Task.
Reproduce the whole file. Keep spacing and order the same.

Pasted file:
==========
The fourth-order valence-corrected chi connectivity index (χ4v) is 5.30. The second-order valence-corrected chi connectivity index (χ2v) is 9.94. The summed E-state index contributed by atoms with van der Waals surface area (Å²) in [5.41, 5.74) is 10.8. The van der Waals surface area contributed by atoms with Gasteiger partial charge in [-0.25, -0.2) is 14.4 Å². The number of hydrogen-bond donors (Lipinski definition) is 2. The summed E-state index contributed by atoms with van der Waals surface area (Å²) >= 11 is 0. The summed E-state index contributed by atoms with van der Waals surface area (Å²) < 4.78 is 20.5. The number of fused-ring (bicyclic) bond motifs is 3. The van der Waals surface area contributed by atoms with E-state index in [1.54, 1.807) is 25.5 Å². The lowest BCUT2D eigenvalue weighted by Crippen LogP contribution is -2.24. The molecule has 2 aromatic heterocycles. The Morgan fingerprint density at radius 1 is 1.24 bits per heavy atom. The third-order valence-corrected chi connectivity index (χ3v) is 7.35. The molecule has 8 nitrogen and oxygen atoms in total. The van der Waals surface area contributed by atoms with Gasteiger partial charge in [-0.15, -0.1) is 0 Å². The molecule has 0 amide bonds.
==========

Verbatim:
The fourth-order valence-corrected chi connectivity index (χ4v) is 5.30. The second-order valence-corrected chi connectivity index (χ2v) is 9.94. The summed E-state index contributed by atoms with van der Waals surface area (Å²) in [5.41, 5.74) is 10.8. The van der Waals surface area contributed by atoms with Gasteiger partial charge in [-0.25, -0.2) is 14.4 Å². The number of hydrogen-bond donors (Lipinski definition) is 2. The summed E-state index contributed by atoms with van der Waals surface area (Å²) >= 11 is 0. The summed E-state index contributed by atoms with van der Waals surface area (Å²) < 4.78 is 20.5. The number of fused-ring (bicyclic) bond motifs is 3. The van der Waals surface area contributed by atoms with E-state index in [1.54, 1.807) is 25.5 Å². The lowest BCUT2D eigenvalue weighted by Crippen LogP contribution is -2.24. The molecule has 2 aromatic heterocycles. The Morgan fingerprint density at radius 1 is 1.24 bits per heavy atom. The third-order valence-corrected chi connectivity index (χ3v) is 7.35. The molecule has 8 nitrogen and oxygen atoms in total. The van der Waals surface area contributed by atoms with Gasteiger partial charge in [-0.15, -0.1) is 0 Å². The molecule has 0 amide bonds.